The first in my series would have looked badly on my forward being edited too, but then that book is a British original, and I'm only a US edition.

Order of the Bookmark

As to the avatar, well, if you girls can all have Alan Rickman...

"They don't want the Easter Bunny's power; The children in our generation want Harry's power, and they're getting it." - Laura Mallory
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MrBen
Barmy

Australia
284 Posts

Posted - 08/30/2006 :  07:20:03  Show Profile  Visit MrBen's Homepage  Send MrBen an AOL message  Click to see MrBen's MSN Messenger address  Reply with Quote
Apparently Mills and Boon does not transcend American borders, at least not those of any American I've spoken to (because, y'know, M&B is the first thing I talk about). Must be one of the good things about America.
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she-dog
Addled

213 Posts

Posted - 08/30/2006 :  07:55:39  Show Profile  Reply with Quote
LOL, my book talks in his sleep. Tonight all of a sudden he said in my ear "You and your bears!" and I for a moment I wondered "Bears? What bears? I have bears?" and I've been giggling to myself about it all day long...

Would you like me to do it now? Or would you like a few moments to compose an epitaph?
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AMC
Mediwizard

1710 Posts

Posted - 08/30/2006 :  12:03:55  Show Profile  Reply with Quote
Hmmm! You and your.. Bears, She-dog! I would have said you and your Books!

No, Boons and Mills or whatever have not made it to America - we have experienced Barbara Cartland and we have plenty of Bodice Ripper-type novels (used to star Fabio on the covers, I loved that - the same guy's picture on all these different book covers) but no Boons.

I'd say the vigorousness of the writing and the intricacy of the plot are of paramount importance. Of course, to be coarse, the size of the book does, in fact, matter a bit. I mean, you don't need to have a OotP hard-back, but it's dificult to curl up with Dorian Grey for long. It's a fabulous book - tremendous writing, terrific plot, exciting to the end - but it's very short.


And I love you, I love you, I love you.
Like never before, like never before.

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AMC
Mediwizard

1710 Posts

Posted - 08/30/2006 :  12:09:56  Show Profile  Reply with Quote
I would like to add a caveat that if you're absolutely in love with Oscar Wilde, Dorian Gray would still be your book of choice. Love is like that.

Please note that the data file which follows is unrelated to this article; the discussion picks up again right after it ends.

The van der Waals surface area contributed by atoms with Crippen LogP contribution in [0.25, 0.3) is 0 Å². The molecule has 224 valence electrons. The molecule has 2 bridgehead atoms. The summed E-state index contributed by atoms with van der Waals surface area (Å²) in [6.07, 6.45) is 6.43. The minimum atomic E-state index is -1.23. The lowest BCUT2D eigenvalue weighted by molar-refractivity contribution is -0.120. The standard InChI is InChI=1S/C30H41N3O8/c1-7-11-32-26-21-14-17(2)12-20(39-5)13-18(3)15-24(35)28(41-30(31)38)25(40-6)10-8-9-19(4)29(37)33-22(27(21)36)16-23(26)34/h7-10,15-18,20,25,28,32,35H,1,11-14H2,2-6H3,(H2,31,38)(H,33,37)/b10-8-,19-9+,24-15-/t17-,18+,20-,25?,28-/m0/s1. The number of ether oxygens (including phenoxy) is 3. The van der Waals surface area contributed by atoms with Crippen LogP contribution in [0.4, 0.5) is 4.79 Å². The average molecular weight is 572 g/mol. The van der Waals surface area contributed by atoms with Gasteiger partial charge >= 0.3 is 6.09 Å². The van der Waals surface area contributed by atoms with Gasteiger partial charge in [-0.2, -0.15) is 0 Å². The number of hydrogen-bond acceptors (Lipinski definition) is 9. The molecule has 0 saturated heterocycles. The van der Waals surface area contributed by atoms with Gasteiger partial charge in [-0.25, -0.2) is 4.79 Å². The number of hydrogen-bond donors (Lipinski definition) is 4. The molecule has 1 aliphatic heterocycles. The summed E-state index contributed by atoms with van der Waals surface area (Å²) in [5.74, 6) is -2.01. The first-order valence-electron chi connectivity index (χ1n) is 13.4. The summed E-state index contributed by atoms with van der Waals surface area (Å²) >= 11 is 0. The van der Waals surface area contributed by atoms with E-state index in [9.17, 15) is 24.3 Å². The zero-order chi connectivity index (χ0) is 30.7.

And I love you, I love you, I love you.
Like never before, like never before.

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n/a
deleted

1483 Posts

Posted - 08/30/2006 :  13:31:00  Show Profile  Reply with Quote
And speaking of Oscar Wilde and Stephen Fry (and Myf's avatar)...

How much fun did Stephen Fry have making that movie!!! Plenty of excellent reading material there. Teehee!
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Jokelly
Barking

USA
1509 Posts

Posted - 08/30/2006 :  14:55:39  Show Profile  Reply with Quote
AMC, sometimes books can be too big. A friend of mine used to have this problem. When she first started reading she didn't realize what she'd gotten into. Sort of a shock really, but eventually she said she got used to it. She preferred slightly shorter reads though.

We don't have Mills & Boon brand in the U.S. I think the American version of Mills & Boon are Harlequin novels. Harlequins are not very good and can be read in about an hour. Johanna Lindsay novels are the ones who have Fabio on them. Which is odd because I've read some of her stuff and none of her characters are Fabio types. Most of the time the pictures have absolutely nothing to do with the plots, if the book actually has a plot.

So...if you have a sequel would you consider editing their forwards? I'd probably read all the research I could and in the end lean toward editing, but I would be open-minded enough to consider both sides of the argument. I guess it's all in the society you're raised and its expectations.